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Decoupled system with Drupal 7 - Groups and Node access (part 1/4)

George Baev
George Baev

In part 1 of a series of four blog posts describing the transition from Monolith to a Decoupled System in Drupal 7, we explain the back end service and how we solved user roles and permissions.

Project Challenges

Hi, my name is George Baev and I am a Drupal Developer at Sangre. Right after joining the company I started working on a complex project. This project offered unique challenges to which we found some good solutions, which I would like to share with you.

The codebase in the project had a lot of existing functionality built in Drupal, which could not be removed or refactored at this point. Due to new UI requirements, we would have to separate the presentation layer outside of Drupal. In addition, new search features and the implementation of an AI component required some of the content to be looped and classified outside of Drupal. So we had to make a move towards a decoupled system.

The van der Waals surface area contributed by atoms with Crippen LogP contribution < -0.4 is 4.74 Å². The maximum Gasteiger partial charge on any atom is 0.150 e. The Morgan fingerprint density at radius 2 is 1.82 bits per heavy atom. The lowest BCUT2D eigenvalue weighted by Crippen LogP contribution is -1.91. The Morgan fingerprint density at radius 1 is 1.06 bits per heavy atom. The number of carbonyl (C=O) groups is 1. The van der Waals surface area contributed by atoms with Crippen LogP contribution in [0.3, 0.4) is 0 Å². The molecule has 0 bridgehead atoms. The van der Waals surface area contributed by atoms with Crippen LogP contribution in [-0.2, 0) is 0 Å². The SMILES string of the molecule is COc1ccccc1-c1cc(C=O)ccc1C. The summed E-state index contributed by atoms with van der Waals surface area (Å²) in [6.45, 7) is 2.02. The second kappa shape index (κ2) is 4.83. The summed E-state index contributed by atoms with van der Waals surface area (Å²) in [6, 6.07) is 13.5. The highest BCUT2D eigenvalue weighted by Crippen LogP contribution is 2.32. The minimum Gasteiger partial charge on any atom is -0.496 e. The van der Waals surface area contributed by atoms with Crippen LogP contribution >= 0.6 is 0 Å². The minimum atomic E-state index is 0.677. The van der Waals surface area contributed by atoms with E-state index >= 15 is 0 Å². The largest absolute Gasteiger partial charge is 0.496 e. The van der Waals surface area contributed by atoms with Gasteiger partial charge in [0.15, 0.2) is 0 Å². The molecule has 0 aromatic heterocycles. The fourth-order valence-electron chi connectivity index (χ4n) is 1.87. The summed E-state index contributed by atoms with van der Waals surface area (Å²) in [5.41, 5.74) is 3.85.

The Move From Monolith to a Decoupled System

The main requirement was to transition from Drupal default content management to a decoupled system. There are numerous articles which explain the "Decoupled Drupal" such as How to decouple Drupal in 2018 and Decoupling Explained, but this summary describes decoupling very well (source from Decoupled Drupal):

Decoupled Drupal (or headless Drupal) allows the developer to utilize any technology to render the front-end experience in lieu of the theming and presentation layers in Drupal. This process utilizes Drupal as a content service. The Drupal back end exposes content to other systems, such as native applications, JavaScript applications, and IoT devices.

The project's Drupal 7 back-end maintains the basic data structures and provides the REST API end-points to allow the front-end to communicate with the back-end. The front-end React application allows on-place content editing, "drag and drop" functionality to design a Diagram layout and all basic data related operations which could be found in any Content Management System. This post will describe the Drupal 7 back-end part in more detail.

User Roles And Permissions Without The Drupal Roles And Permissions